The mosquito, a tiny, flying insect, of absolute no importance is considered a genius. In fact, Robert Gwadz thinks it is smarter than any person on earth. The statement is a paradox because the word genius reminds us of great men like Isaac Newton, Albert Einstein, Galileo Galilei, etc.; men of extraordinary intellect, talent and creative power who through their works benefited mankind; whereas the mosquito with its deadly power, has killed millions of people for thousands of years and continues each year to kill over a million people, most of them young children in Africa.

Anonymous said...

Midhat Farooq
04/18/09

"The parasites can even commandeer blood cells to help aid their survival." (p. 97)

Finkel uses personification in this sentence to give the parasites human characteristics. This makes malaria seem alive, which helps the readers think of it as a bigger problem. Also, Finkel uses the word "commandeer" which is a term usually used in warfare. Finkel uses such a word to make malaria seem like the enemy so the readers can start fighting against it.

Anonymous said...

Vanna San 110.9

"They come through the heat and the rain and the dead dark of the cloudy night. Purity, watson, Miniva. Some unconscious, some screaming, some locked in seizure. Nelson, Japhious, Kukena. A few families with bicycles, chinese-made one-speeds, the father at the pedals, the mother on the seat, the child propped between. Delifia, Fideli, Sylvester. They filled up the courtyart. Methyline, Milton, Christine. They pour out of the bush, exhausted and dirty and panicked. They come to the hospital. And the battle for survival begins."

This passage is vividly depicts the desperation and alarming threat that Malaria causes to all these people who come to the hospital. The author provides us pathos, the emotion that really connect us to the story. I know I feel sad, and I can even picture that this passage in my head, a gruesome picture it is. I feel really attach to this passage because it also depicts me in it; I was one year old when I got Malaria twice in months, and I almost would not survive if not because of my aunt's donated blood.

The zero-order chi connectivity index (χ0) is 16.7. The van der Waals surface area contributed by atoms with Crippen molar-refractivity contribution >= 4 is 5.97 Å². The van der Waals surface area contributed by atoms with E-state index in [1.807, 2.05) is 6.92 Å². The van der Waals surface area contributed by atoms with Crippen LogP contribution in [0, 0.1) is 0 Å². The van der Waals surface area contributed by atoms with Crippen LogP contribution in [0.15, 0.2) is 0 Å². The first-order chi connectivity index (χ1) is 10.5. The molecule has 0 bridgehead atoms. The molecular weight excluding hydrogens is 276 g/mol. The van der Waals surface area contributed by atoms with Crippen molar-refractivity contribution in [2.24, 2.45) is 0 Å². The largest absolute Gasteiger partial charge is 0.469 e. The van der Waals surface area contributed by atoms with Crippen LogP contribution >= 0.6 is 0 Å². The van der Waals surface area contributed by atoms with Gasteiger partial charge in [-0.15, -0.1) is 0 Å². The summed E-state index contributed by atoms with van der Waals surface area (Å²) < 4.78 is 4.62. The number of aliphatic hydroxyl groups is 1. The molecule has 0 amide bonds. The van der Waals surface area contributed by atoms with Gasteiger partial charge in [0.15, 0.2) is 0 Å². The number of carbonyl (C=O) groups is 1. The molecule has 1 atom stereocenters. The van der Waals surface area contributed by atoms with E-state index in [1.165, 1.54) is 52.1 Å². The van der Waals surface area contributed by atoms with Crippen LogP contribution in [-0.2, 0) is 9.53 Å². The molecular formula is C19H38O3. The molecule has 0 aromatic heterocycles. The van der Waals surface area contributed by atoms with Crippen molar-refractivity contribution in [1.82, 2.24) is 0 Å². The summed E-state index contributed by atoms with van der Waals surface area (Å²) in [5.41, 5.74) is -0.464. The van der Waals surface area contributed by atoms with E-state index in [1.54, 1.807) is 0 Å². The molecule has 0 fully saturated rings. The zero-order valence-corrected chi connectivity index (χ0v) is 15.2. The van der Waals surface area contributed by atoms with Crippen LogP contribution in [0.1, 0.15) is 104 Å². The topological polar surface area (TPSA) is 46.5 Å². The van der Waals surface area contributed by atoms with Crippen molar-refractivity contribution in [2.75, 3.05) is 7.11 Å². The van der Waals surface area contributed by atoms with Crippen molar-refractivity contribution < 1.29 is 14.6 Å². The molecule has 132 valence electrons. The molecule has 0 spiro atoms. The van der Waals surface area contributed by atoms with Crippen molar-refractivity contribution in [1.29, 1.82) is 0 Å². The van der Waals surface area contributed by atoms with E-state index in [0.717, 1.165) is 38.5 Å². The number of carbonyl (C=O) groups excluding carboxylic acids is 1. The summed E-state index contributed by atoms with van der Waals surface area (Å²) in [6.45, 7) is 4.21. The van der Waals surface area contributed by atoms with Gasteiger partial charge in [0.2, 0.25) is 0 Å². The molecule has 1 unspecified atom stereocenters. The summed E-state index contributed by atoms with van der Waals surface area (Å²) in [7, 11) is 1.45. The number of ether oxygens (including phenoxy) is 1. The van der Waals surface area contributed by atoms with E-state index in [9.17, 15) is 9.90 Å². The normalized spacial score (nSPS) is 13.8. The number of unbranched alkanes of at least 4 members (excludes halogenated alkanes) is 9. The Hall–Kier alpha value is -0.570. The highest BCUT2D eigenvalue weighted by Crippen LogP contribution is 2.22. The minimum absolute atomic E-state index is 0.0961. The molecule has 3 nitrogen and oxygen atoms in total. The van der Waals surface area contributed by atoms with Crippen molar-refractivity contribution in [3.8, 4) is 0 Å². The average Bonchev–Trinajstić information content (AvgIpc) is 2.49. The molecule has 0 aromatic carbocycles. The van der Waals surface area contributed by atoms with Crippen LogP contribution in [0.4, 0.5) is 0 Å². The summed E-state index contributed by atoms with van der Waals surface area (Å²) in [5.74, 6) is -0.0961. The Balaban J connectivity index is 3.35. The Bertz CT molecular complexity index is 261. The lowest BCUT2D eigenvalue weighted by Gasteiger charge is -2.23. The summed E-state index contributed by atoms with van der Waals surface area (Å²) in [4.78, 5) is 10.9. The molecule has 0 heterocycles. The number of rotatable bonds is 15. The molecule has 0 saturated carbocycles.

Anonymous said...

Brenda Castro

"The alarm has sounded, but the thieves are already under the bed: the parasites swiftly invade a new set of blood cells, and the sequence of reproduction and release continues."(Pg 97)

This is a very effective personification that compares these infectious mosquitos with thieves because that's exactly what they are doing to their victims. They grow and feed themselves mainly on poor children who don't even know what is happening to them. This example makes the reader connect with the authors message creating an emotional appeal. The author not only pursuades us to acknowledge that Maleria is a very serious problem, but also creates a fearful need for saftey and security from it.

Anonymous said...

Jared Taylor

"A mosquito's proboscis appears spike-solid, but it's actually a sheath of separate tools=cutting blades and a feeding tube power by two tiny pumps. She drills through the epidermis, then through a thin layer of fat, then into the network of blood-filled microcapillaries. She starts to drink" (page 93)

This passage shows the female mosquito to be a cold, methodical killer with common tools used all the time. The passage shows the mosquito to be an expert at her job, knowing exactly what to do to get what she wants.

Anonymous said...

Lanie Greer

"Fifty thousand of them could swim in a pool the size of the period at the end of this sentence."

This sentence really shows the reader how tiny these "wormlike creatures" really are. And just one of these parasites can kill a child in a week or less. It is hard to believe that something that small could possibly be that powerful and dangerous.

Anonymous said...

Chris W

"They come through the heat and the rain and the dead dark of the cloudy night. Purity, watson, Miniva. Some unconscious, some screaming, some locked in seizure. Nelson, Japhious, Kukena. A few families with bicycles, chinese-made one-speeds, the father at the pedals, the mother on the seat, the child propped between."